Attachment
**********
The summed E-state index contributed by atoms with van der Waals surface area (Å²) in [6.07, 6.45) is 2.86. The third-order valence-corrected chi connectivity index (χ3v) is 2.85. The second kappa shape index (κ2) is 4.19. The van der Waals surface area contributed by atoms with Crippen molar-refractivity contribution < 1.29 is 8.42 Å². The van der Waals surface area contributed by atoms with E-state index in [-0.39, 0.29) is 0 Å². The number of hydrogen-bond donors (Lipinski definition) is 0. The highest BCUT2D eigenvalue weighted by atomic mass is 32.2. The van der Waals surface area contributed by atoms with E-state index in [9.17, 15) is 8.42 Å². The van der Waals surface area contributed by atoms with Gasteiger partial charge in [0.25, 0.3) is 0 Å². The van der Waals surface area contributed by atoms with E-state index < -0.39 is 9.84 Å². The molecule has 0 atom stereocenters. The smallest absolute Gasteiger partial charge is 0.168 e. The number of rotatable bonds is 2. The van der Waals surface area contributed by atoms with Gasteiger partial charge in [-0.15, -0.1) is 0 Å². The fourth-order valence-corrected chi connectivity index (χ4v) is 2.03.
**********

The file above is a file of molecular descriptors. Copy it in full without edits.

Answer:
The summed E-state index contributed by atoms with van der Waals surface area (Å²) in [6.07, 6.45) is 2.86. The third-order valence-corrected chi connectivity index (χ3v) is 2.85. The second kappa shape index (κ2) is 4.19. The van der Waals surface area contributed by atoms with Crippen molar-refractivity contribution < 1.29 is 8.42 Å². The van der Waals surface area contributed by atoms with E-state index in [-0.39, 0.29) is 0 Å². The number of hydrogen-bond donors (Lipinski definition) is 0. The highest BCUT2D eigenvalue weighted by atomic mass is 32.2. The van der Waals surface area contributed by atoms with E-state index in [9.17, 15) is 8.42 Å². The van der Waals surface area contributed by atoms with Gasteiger partial charge in [0.25, 0.3) is 0 Å². The van der Waals surface area contributed by atoms with E-state index < -0.39 is 9.84 Å². The molecule has 0 atom stereocenters. The smallest absolute Gasteiger partial charge is 0.168 e. The number of rotatable bonds is 2. The van der Waals surface area contributed by atoms with Gasteiger partial charge in [-0.15, -0.1) is 0 Å². The fourth-order valence-corrected chi connectivity index (χ4v) is 2.03.